Angela adopted an ex-breeding bitch from a local rescue in the east midlands, and this is her account:
“I adopted a dog from a local rescue, one of Little Rascals ex-breeding bitches.
The appeal by the rescue for a home for her described her as in ‘poor condition’. The veterinary nurse described her as ‘having an awful life so far’.
The day following her release from Little Rascals she was taken to a vet as she needed urgent veterinary treatment for badly infected ears – so badly infected that one of her ear canals has been permanently damaged.
She had swollen, infected legs and eye problems, which have subsequently resulted in the removal of one of her eyes.
She was underweight, with a short, thin dry coat which was full of dandruff, causing her to scratch continuously. On top of this she also still had milk, so she had not long before been feeding puppies.
None of those health conditions had happened overnight. She had obviously been like that for weeks, if not months, so had clearly still been mated and had raised puppies despite been ill herself.
On top of the physical issues, there are the psychological issues. It was clear she had never been for a walk, refusing to go more than a yard or two from the door. She paced like a zoo animal kept in inappropriate surroundings without mental or physical stimulation. She was terrified of loud male voices, the stamping or scuffing of feet and metallic noises, including the tag on her collar touching her food and water bowls. The tag had to be removed otherwise she refused to eat and drink.
The fear is so deeply held that two years on and she can still be reduced to cowering on the floor if someone who she doesn’t know shouts or stamps their feet, and sadly she isn’t the worst case of an ex-breeding dog from this place that I know of.
So before you go to buy your little bundle of fluff from this place, stop and think, because by doing so you are condemning the poor parents to years of suffering, churning out puppies to line the owners’ pockets.
To my knowledge Little Rascals do not health screen their dogs for hereditary problems, hip dysplasia etc. If you really must have a puppy then go to a reputable breeder, someone who health screens their dogs prior to breeding, someone who doesn’t breed more than one possibly two breeds, someone who is more than happy to show you the puppy interacting with its parents, someone who is concerned about who their puppy is going to, someone who may add you to a waiting list. Yes, you may have to wait, but if it is the dog you really want, the wait is worth it.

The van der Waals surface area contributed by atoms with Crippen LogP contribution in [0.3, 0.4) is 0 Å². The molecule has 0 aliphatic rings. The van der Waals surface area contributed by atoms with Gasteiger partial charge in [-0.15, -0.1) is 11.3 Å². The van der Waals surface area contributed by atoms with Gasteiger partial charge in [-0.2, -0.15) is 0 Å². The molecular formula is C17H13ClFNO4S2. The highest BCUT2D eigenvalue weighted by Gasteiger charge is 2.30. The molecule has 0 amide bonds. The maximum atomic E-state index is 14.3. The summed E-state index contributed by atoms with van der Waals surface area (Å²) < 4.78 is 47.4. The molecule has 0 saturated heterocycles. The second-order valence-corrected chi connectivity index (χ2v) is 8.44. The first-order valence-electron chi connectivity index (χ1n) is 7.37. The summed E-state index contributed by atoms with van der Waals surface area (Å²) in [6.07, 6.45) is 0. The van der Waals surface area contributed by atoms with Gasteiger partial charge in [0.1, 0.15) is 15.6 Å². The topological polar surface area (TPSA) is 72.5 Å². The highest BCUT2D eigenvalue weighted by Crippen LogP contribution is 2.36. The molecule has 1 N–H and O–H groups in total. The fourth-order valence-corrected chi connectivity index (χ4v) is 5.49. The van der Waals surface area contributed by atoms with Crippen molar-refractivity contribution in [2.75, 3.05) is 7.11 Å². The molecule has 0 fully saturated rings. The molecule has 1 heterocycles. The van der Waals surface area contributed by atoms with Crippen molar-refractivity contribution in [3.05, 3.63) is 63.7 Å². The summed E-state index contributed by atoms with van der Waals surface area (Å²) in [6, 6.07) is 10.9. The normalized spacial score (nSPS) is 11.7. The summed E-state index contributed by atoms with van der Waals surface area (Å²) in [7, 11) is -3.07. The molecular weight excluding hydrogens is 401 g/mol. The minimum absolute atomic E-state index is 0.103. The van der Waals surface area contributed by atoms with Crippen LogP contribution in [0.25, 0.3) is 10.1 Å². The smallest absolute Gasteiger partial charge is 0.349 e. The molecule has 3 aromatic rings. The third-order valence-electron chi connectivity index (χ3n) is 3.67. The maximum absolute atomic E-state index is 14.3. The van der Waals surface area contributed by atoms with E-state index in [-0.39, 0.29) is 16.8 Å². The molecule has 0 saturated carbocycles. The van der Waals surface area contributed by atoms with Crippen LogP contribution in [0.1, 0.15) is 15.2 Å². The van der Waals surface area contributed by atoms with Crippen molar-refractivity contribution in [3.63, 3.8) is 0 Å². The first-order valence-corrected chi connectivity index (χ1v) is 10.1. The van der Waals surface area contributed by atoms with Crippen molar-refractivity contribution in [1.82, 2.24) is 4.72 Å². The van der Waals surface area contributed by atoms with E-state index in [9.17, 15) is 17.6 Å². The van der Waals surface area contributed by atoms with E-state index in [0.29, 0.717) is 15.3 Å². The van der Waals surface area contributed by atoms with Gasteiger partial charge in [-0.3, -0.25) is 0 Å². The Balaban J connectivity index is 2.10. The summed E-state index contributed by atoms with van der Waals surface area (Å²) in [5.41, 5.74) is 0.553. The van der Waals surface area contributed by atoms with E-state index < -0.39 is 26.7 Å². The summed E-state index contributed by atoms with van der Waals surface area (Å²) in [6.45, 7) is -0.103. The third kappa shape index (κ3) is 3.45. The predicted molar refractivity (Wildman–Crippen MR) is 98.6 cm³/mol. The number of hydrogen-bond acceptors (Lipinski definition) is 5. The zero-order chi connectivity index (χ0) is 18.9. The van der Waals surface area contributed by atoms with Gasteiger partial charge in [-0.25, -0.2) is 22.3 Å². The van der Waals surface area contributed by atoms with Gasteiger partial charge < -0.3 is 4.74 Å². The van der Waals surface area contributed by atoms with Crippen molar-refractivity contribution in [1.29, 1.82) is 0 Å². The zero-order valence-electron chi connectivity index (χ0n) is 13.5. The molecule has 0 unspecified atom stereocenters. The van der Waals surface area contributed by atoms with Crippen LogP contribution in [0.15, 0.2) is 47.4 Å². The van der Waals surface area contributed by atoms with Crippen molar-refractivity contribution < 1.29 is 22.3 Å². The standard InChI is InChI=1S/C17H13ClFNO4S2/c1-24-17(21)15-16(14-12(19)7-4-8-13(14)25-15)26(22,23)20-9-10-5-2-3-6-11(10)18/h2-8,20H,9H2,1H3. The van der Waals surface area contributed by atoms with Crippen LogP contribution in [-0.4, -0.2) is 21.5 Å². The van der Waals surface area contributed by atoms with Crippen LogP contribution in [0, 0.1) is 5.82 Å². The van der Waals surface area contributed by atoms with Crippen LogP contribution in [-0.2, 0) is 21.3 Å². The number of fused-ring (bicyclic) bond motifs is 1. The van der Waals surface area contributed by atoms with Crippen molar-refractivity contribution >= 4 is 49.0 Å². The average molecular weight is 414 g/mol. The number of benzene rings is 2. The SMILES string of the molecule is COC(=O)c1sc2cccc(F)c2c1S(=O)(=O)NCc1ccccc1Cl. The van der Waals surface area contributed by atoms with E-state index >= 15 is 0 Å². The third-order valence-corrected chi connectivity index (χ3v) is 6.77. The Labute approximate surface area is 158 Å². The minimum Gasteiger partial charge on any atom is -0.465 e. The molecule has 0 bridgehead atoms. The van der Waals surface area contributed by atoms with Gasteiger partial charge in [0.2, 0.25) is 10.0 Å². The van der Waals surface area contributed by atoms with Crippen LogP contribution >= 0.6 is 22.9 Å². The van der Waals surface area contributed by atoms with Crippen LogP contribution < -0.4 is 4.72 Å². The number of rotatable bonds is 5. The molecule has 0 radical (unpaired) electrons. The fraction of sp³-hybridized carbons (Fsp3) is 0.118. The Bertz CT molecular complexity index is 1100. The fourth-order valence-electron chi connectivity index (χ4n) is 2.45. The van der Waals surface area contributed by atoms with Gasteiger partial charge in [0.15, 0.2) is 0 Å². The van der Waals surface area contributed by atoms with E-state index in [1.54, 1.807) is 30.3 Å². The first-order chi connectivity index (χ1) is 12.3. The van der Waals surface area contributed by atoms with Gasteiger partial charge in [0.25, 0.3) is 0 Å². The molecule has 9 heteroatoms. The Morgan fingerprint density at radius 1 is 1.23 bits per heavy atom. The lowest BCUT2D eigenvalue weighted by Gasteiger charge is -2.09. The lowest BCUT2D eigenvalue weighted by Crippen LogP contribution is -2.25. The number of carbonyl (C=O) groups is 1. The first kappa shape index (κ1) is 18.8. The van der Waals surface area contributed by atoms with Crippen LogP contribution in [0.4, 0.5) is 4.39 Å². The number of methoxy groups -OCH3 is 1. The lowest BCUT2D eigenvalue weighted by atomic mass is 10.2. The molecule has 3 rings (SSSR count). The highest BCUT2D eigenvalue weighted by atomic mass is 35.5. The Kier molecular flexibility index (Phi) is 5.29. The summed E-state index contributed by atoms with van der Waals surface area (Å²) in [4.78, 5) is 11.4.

Please think about adopting a dog from a rescue, there are thousands of dogs sitting in rescue looking for loving homes.
Before Little Rascals claim this is a fake review as they usually do, I would like to remind them that I have emails from them to prove differently and, as they always say they “always reply to emails”, perhaps they can explain why, when I have supplied them with my dog’s microchip number, they have refused to supply me with her date of birth and forward her medical records from the time she was with them to her current vets. Something to hide perhaps? Or perhaps there is nothing to hide because the records don’t exist because she never saw a vet!”
Little Rascals responded to Angela claiming their kennels are inspected for the purpose of their breeding licence and that they ‘undergo a number of inspections by both the local authority, RSPCA, VMD to name just a few‘. Strange then that so many authorities have missed signs of stress and illness in breeding dogs.
However, what Little Rascals don’t say is that they have been cautioned about unacceptable dog breeding practices.
As Angela pointed out:
“The 2016 inspection report shows the Breeding of Dogs Act 1973 had been breached as follows:
Little Rascals mated 10 bitches under the age of 1 year (so still puppies themselves) and Little Rascals bred 10 bitches that gave birth in the 12 month period since previously giving birth, which was “a significant contravention of this licence requirement” in both instances.
The vet wrote “there is a less than satisfactory attitude towards the dog welfare in an individual basis. The apparent staffing levels do not appear adequate to provide the level of individual care needed”. She felt there were too many dogs on site and had previously been informed bitches with pups are not exercised at all from the time they are separated before whelping and until the pups are weaned.”